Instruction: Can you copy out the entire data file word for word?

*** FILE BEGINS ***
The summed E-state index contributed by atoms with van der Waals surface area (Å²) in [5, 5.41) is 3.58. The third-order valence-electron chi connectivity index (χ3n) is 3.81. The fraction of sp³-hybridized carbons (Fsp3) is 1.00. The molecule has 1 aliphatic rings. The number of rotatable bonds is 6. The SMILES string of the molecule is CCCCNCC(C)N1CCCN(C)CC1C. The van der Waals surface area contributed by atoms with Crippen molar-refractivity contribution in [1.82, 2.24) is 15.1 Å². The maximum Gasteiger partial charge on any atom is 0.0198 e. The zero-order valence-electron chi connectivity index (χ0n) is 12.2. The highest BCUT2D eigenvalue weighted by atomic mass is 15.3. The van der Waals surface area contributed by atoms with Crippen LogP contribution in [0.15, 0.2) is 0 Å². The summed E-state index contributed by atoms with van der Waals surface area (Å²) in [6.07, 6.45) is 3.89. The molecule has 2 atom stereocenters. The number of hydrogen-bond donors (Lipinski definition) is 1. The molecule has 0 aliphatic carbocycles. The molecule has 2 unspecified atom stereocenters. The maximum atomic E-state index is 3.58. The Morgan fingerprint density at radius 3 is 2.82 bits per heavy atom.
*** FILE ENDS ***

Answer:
The summed E-state index contributed by atoms with van der Waals surface area (Å²) in [5, 5.41) is 3.58. The third-order valence-electron chi connectivity index (χ3n) is 3.81. The fraction of sp³-hybridized carbons (Fsp3) is 1.00. The molecule has 1 aliphatic rings. The number of rotatable bonds is 6. The SMILES string of the molecule is CCCCNCC(C)N1CCCN(C)CC1C. The van der Waals surface area contributed by atoms with Crippen molar-refractivity contribution in [1.82, 2.24) is 15.1 Å². The maximum Gasteiger partial charge on any atom is 0.0198 e. The zero-order valence-electron chi connectivity index (χ0n) is 12.2. The highest BCUT2D eigenvalue weighted by atomic mass is 15.3. The van der Waals surface area contributed by atoms with Crippen LogP contribution in [0.15, 0.2) is 0 Å². The summed E-state index contributed by atoms with van der Waals surface area (Å²) in [6.07, 6.45) is 3.89. The molecule has 2 atom stereocenters. The number of hydrogen-bond donors (Lipinski definition) is 1. The molecule has 0 aliphatic carbocycles. The molecule has 2 unspecified atom stereocenters. The maximum atomic E-state index is 3.58. The Morgan fingerprint density at radius 3 is 2.82 bits per heavy atom.